Blue Jackets Pressure Points: Top Defensemen

We continue our summer series, titled Blue Jackets Pressure Points, on the Columbus Blue Jackets. We ask hard questions about the team and attempt to answer them as it relates to the upcoming season and beyond. Last time, we asked if the Blue Jackets could win without a true, number-one center. Today, we turn our attention to a pair of young studs expected to do a lot in Columbus. Are Ryan Murray and Seth Jones ready for a full workload on the Blue Jackets blue line?

The Blue Jackets Messy Blueline

If I had to come up with one word to accurately describe the state of the Columbus Blue Jackets defense in 2015-16, that word is “messy.” I think I’m being polite using just that word.

From beginning to end, the Blue Jackets were a mess on the blue line. Opposing players consistently got behind the defense and generated high-quality scoring chances against. Sergei Bobrovsky started the season as a goaltender under fire. I’m surprised the Blue Jackets net stayed in one piece given how many pucks went in.

Confidence was gone. Nothing was going right. The result was an 0-8 ugly start. This start propelled the Blue Jackets into a 29th place season finish in goals against.

The team had a major hole on the blue line at the start of last season. They needed a legitimate, number-one defenseman on the right side. As it turns out, they played half the season without that player. Then, they landed their guy, although it cost them a lot. It took a number-one center to get it done, but the Columbus Blue Jackets landed one of the most promising defensemen in the league in Seth Jones. They were willing to pay the price. The need on defense was that massive.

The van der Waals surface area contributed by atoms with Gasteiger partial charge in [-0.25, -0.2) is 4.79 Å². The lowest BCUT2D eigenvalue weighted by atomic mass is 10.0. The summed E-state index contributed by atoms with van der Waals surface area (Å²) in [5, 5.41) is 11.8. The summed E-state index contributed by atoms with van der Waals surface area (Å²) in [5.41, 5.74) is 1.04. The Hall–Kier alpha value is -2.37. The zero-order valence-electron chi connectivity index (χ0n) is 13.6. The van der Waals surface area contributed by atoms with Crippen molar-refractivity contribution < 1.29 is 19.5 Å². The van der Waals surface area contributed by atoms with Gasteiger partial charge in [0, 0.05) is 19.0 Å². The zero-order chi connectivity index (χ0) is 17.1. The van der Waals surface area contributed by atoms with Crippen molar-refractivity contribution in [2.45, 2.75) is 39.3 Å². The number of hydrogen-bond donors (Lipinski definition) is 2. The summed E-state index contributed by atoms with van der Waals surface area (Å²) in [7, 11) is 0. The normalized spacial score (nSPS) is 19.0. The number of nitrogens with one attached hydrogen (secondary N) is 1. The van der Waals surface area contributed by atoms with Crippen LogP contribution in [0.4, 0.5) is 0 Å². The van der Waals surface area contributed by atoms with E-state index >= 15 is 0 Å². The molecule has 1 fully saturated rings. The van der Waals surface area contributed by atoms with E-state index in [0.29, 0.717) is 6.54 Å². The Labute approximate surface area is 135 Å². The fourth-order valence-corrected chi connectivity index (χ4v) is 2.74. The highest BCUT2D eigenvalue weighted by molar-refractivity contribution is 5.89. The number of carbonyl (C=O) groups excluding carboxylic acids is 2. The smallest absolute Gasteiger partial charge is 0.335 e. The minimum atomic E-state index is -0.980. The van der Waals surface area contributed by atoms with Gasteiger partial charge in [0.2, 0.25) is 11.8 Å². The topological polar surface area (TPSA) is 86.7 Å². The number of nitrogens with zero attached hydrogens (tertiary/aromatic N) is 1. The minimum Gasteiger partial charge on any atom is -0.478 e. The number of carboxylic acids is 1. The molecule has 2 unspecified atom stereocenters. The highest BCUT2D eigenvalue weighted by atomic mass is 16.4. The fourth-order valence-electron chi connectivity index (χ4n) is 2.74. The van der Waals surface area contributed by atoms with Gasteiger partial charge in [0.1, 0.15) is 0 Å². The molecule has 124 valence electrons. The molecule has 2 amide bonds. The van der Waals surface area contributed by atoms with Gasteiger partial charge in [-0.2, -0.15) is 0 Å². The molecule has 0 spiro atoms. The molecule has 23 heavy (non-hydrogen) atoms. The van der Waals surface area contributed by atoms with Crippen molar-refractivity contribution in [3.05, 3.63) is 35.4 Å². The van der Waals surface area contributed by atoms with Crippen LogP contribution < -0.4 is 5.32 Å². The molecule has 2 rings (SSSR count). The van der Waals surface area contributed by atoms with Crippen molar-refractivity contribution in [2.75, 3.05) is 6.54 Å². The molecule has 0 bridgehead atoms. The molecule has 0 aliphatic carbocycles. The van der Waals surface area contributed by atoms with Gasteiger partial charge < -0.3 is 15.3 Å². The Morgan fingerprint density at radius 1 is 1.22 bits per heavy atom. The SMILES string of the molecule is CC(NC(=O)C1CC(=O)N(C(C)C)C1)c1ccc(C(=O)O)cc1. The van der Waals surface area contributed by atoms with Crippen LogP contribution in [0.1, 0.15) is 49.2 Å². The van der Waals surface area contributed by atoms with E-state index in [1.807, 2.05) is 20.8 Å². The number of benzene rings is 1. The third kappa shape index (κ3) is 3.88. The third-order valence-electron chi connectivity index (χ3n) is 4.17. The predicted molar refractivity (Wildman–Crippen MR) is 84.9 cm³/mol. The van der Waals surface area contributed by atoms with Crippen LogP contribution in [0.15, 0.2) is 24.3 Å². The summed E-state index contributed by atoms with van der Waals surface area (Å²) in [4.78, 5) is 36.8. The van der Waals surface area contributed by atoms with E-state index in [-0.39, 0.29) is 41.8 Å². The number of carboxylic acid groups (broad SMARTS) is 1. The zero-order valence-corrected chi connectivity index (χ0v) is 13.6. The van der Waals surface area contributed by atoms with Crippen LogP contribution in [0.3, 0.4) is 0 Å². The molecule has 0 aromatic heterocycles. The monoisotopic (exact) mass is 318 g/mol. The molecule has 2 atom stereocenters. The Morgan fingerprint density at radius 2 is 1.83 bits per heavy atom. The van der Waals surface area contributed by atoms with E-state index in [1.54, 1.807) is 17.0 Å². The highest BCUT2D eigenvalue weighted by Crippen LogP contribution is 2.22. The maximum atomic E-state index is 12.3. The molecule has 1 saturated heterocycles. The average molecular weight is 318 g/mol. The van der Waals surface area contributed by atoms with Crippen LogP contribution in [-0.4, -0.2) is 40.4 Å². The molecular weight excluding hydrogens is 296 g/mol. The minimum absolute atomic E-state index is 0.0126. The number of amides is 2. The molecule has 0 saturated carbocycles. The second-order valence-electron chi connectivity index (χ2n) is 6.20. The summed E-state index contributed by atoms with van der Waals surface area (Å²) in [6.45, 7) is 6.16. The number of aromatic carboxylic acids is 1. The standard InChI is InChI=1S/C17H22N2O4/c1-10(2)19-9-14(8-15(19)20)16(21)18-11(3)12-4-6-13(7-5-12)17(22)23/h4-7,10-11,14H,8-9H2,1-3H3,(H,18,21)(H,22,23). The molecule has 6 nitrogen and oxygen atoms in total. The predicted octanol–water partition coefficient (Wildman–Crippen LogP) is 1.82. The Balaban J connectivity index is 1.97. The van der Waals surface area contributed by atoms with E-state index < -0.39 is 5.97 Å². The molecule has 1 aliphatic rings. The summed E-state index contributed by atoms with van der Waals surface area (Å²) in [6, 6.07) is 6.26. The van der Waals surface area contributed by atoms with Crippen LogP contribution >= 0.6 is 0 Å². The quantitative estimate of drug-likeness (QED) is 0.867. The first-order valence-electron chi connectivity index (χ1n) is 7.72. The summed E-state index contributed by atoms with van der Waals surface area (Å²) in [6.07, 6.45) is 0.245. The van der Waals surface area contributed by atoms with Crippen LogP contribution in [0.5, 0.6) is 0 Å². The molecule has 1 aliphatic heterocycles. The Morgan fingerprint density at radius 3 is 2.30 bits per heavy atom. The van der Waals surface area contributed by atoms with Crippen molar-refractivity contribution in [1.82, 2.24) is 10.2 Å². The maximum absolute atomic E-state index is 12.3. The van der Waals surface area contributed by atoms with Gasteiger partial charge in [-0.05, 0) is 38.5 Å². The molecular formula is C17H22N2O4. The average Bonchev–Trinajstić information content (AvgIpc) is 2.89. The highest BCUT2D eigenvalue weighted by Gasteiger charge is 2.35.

The Blue Jackets paid a heavy price to land Seth Jones, but given their defensive need, the price was worth it. (Perry Nelson-USA TODAY Sports)
The Blue Jackets paid a heavy price to land Seth Jones, but given their defensive need, the price was worth it. (Perry Nelson-USA TODAY Sports)

The move surely helped the defense, but there was still the issue of adjusting to a new role and team. Jones played lower on the depth chart in Nashville. He now found himself playing top-line minutes for Columbus. I expected an initial regression in Jones’ game as he adjusted to his new role. Not surprisingly, that’s what happened. He still performed well given the circumstances around him.

The folks at Buckeye State Hockey did a nice write-up about Jones’ season in Columbus. They show that Jones finished with a 49.51 Corsi-For%. That number seems low. But as it turns out, 49.51 was the second-highest percentage on the team. For a 21-year old newcomer to post that number on the top pair is rather impressive in my mind. He’s posed to breakout.

What I really wanted to see was the impact Jones would have on Ryan Murray. To my naked eye, Murray was a much more confident player. I then wondered if the numbers agreed with my eyes. That same article from Buckeye State Hockey addressed this.

Murray was better with Jones than without. The CF% went from 46.3 to 49.4. Although still under 50%, there’s a clear improvement for Murray with Jones. Now they’ll start the season together and have a full season ahead of them. The potential is certainly there for this pair to shine.

We now ask, are Murray and Jones ready for the task in front of them this season, to play as effective top-pairing defensemen against the league’s best players?

Ryan Murray's game went to a new level once Jones arrived in Columbus. (Amy Irvin / The Hockey Writers)
Ryan Murray’s game went to a new level once Jones arrived in Columbus. (Amy Irvin / The Hockey Writers)

What Can We Expect?